By Edward Studzinski
The Mountains are High, and the Emperor is Far, Far Away
Year-end 2014 presents investors with a number of interesting conundrums. For a U.S. dollar investor, the domestic market, as represented by the S&P 500, provided a total return of 13.6%, at least for those invested in it by the proxy of Vanguard’s S&P 500 Index Fund Admiral Shares. Just before Christmas, John Authers of the Financial Times, in a piece entitled “Investment: Loser’s Game” argued that this year, with more than 90% of active managers on track to underperform their benchmarks, a tipping point may have finally been reached. The exodus of money from actively managed funds has accelerated. Vanguard is on track to take in close to $200B (yes, billion) into its passive funds this year.
And yet, I have to ask if it really matters. As I watch the postings on the Mutual Fund Observer’s discussion board, I suspect that achieving better than average investment performance is not what motivates many of our readers. Rather, there is a Walter Mittyesque desire to live vicariously through their portfolios. And every bon mot that Bill (take your pick, there are a multitude of them) or Steve or Michael or Bob drops in a print or televised interview is latched on to as a reaffirmation the genius and insight to invest early on with one of The Anointed. The disease exists in a related form at the Berkshire Hathaway Annual Circus in Omaha. Sooner or later, in an elevator or restaurant, you will hear a discussion of when that person started investing with Warren and how much money they have made. The reality is usually less that we would like to know or admit, as my friend Charles has pointed out in his recent piece about the long-term performance of his investments.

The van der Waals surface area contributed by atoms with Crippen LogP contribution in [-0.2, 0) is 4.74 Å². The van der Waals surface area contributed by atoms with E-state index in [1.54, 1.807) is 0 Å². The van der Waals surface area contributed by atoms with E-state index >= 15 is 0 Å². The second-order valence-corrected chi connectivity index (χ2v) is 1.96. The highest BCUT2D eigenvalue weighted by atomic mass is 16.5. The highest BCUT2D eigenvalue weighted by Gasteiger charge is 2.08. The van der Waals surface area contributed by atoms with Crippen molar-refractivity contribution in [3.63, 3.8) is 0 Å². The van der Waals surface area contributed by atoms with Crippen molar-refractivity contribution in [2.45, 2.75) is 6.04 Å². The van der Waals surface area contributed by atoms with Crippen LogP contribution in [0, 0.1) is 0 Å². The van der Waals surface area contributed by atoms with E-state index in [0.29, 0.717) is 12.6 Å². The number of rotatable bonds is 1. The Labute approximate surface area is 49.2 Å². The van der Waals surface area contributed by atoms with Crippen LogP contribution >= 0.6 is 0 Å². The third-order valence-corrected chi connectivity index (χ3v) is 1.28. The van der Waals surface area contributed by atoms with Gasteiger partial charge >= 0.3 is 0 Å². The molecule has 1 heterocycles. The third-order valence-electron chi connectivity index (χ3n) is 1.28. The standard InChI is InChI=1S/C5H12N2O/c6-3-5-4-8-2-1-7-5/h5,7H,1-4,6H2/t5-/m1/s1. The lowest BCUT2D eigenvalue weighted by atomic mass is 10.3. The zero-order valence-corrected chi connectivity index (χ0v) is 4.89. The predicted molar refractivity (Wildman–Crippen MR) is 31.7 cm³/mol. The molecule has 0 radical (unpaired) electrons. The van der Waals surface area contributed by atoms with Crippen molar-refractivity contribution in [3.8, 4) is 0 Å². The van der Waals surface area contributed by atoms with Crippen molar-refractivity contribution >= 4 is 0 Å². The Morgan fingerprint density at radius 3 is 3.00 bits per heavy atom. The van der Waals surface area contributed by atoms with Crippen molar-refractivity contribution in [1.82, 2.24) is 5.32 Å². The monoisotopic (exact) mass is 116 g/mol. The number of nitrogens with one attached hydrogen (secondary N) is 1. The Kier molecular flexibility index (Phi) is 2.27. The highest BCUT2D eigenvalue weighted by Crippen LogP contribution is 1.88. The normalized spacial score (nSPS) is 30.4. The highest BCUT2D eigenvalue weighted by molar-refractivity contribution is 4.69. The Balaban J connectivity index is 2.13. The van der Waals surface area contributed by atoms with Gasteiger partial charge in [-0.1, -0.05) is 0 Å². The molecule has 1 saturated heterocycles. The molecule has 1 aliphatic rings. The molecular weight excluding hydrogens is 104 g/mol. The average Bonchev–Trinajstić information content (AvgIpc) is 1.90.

Rather than continuing to curse the darkness, let me light a few candles.
- When are index funds appropriate for an investment program? For most of middle America, I am hard pressed to think of when they are not. They are particularly important for those individuals who are not immortal. You may have constructed a wonderful portfolio of actively-managed funds. Unfortunately, if you pass away suddenly, your spouse or family may find that they have neither the time nor the interest to devote to those investments that you did. And that assumes a static environment (no personnel changes) in the funds you are invested in, and that the advisors you have selected, if any, will follow your lead. But surprise – if you are dead, often not at the time of your choice, you cannot control things from the hereafter. Sit in trust investment committee meetings as I did for many years, and what you will most likely hear is – “I don’t care what old George wanted – that fund is not on our approved list and to protect ourselves, we should sell it, regardless of its performance or the tax consequences.”
- How many mutual funds should one own? The interplay here is diversification and taxes. I suspect this year will prove a watershed event as investors find that their actively-managed fund has generated a huge tax bill for them while not beating its respective benchmark, or perhaps even losing money. The goal should probably be to own fewer than ten in a family unit, including individual and retirement investments. The right question to ask is why you invested in a particular fund to begin with. If you can’t remember, or the reason no longer applies, move on. In particular, retirement and 401(k) assets should be consolidated down to a smaller number of funds as you get older. Ideally they should be low cost, low expense funds. This can be done relatively easily by use of trustee to trustee transfers. And forget target date funds – they are a marketing gimmick, predicated on life expectancies not changing.